Probably. A lot of people think that the computer is going to meltdown when they hit the wrong button. When I hit the wrong button, I tend to blame the program, for not making it obvious which button I was meant to press. So, a whole different perspective. But I can think of an example which even shoots down my age-related argument.

My daughter is twenty. She’s quite close to my wife, but not to me. They both have Apple tech. They use Facetime video quite a bit to speak to each other. As you might guess, my daughter is remote. Thank goodness!

But there are also a surprisingly large amount of voice calls mixed in. (My daughter will usually want to speak to my wife two or three times per day. It seems weird that somebody should be that dependent, but there we go. I’m a cold fish.)

I mean, my daughter is different to me. I have a landline, used mostly now for internet, and regard my cellphone as something I must remember to take out with me. She, on the other hand, does everything though her cellphone. So, there might well be a discussion to be had on whether the landline has become obsolete. But fundamentally, she still relies on that voice communication, and at least fifty years younger than my other example.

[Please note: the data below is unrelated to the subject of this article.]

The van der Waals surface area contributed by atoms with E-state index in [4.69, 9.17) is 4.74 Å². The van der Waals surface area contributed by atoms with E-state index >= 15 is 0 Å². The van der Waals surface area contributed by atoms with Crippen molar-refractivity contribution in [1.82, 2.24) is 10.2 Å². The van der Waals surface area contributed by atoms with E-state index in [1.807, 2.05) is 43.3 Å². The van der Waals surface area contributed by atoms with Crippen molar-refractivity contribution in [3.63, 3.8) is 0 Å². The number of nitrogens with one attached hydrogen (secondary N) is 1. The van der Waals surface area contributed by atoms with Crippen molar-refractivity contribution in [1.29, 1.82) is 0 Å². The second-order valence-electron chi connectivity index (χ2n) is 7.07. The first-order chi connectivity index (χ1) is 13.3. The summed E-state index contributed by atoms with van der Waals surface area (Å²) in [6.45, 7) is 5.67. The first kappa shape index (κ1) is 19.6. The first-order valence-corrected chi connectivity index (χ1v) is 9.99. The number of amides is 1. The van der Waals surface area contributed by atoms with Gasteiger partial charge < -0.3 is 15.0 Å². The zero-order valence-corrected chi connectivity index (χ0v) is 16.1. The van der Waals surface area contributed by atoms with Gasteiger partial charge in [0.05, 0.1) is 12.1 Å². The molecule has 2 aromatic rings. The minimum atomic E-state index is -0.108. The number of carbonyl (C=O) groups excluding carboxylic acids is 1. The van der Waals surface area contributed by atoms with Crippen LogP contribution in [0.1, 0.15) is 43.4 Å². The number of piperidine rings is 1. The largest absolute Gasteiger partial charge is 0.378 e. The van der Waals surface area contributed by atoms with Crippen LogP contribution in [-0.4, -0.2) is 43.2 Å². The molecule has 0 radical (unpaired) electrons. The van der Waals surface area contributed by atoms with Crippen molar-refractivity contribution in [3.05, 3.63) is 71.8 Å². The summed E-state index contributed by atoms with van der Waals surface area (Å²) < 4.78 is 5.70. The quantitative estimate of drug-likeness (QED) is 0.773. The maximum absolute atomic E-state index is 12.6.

Fandango’s Friday Flashback (25 October 2019)

It is that time of the week again, and Fandango has posted his Friday Flashback. He uses his post to re-blog something from this day in a previous year, and I try to follow suit.

My blogging is purely spontaneous, I write when I feel like it, and in previous years I have gone days or weeks between posts. This week, I can just about get within a few days of the anniversary.

A very short post from a couple of years ago. Don’t worry – I have long since reconciled myself to it being a topsy-turvy world – that people having dumb ideas earn a lot more than I ever did!

Mister Bump

I was up at the hospital the other week. All the signs there are that NHS white-on-blue, with the exception on those to the Eye Clinic, which are bumble-bee black on yellow. Great, must make it easier for people with vision issues to find the place.

And then you think, “what if they’re not going to the eye clinic?”